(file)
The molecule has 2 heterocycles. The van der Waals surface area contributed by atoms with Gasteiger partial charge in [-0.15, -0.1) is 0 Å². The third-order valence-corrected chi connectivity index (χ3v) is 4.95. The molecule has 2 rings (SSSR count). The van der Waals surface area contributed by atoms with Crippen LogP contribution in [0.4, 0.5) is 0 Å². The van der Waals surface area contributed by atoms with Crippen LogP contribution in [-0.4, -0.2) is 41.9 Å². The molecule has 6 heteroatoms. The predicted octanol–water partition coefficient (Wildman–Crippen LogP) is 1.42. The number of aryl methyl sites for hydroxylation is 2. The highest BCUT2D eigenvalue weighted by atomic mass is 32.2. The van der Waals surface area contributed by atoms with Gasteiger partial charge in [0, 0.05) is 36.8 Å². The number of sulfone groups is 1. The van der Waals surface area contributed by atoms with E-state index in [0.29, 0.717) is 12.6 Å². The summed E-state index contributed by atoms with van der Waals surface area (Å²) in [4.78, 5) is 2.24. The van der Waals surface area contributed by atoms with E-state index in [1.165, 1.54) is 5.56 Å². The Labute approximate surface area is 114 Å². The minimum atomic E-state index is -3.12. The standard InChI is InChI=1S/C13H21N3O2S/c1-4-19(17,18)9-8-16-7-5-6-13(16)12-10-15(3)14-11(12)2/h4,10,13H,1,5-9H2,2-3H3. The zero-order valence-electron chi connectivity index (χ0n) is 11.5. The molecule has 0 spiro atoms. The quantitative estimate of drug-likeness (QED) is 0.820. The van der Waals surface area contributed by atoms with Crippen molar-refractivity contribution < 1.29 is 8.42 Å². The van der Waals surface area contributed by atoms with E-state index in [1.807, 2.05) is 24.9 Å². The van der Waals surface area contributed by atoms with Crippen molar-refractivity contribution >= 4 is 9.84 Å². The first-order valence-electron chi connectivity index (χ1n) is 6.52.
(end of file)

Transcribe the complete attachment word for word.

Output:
The molecule has 2 heterocycles. The van der Waals surface area contributed by atoms with Gasteiger partial charge in [-0.15, -0.1) is 0 Å². The third-order valence-corrected chi connectivity index (χ3v) is 4.95. The molecule has 2 rings (SSSR count). The van der Waals surface area contributed by atoms with Crippen LogP contribution in [0.4, 0.5) is 0 Å². The van der Waals surface area contributed by atoms with Crippen LogP contribution in [-0.4, -0.2) is 41.9 Å². The molecule has 6 heteroatoms. The predicted octanol–water partition coefficient (Wildman–Crippen LogP) is 1.42. The number of aryl methyl sites for hydroxylation is 2. The highest BCUT2D eigenvalue weighted by atomic mass is 32.2. The van der Waals surface area contributed by atoms with Gasteiger partial charge in [0, 0.05) is 36.8 Å². The number of sulfone groups is 1. The van der Waals surface area contributed by atoms with E-state index in [0.29, 0.717) is 12.6 Å². The summed E-state index contributed by atoms with van der Waals surface area (Å²) in [4.78, 5) is 2.24. The van der Waals surface area contributed by atoms with E-state index in [1.165, 1.54) is 5.56 Å². The Labute approximate surface area is 114 Å². The minimum atomic E-state index is -3.12. The standard InChI is InChI=1S/C13H21N3O2S/c1-4-19(17,18)9-8-16-7-5-6-13(16)12-10-15(3)14-11(12)2/h4,10,13H,1,5-9H2,2-3H3. The zero-order valence-electron chi connectivity index (χ0n) is 11.5. The molecule has 0 spiro atoms. The quantitative estimate of drug-likeness (QED) is 0.820. The van der Waals surface area contributed by atoms with Crippen molar-refractivity contribution < 1.29 is 8.42 Å². The van der Waals surface area contributed by atoms with E-state index in [1.807, 2.05) is 24.9 Å². The van der Waals surface area contributed by atoms with Crippen molar-refractivity contribution >= 4 is 9.84 Å². The first-order valence-electron chi connectivity index (χ1n) is 6.52.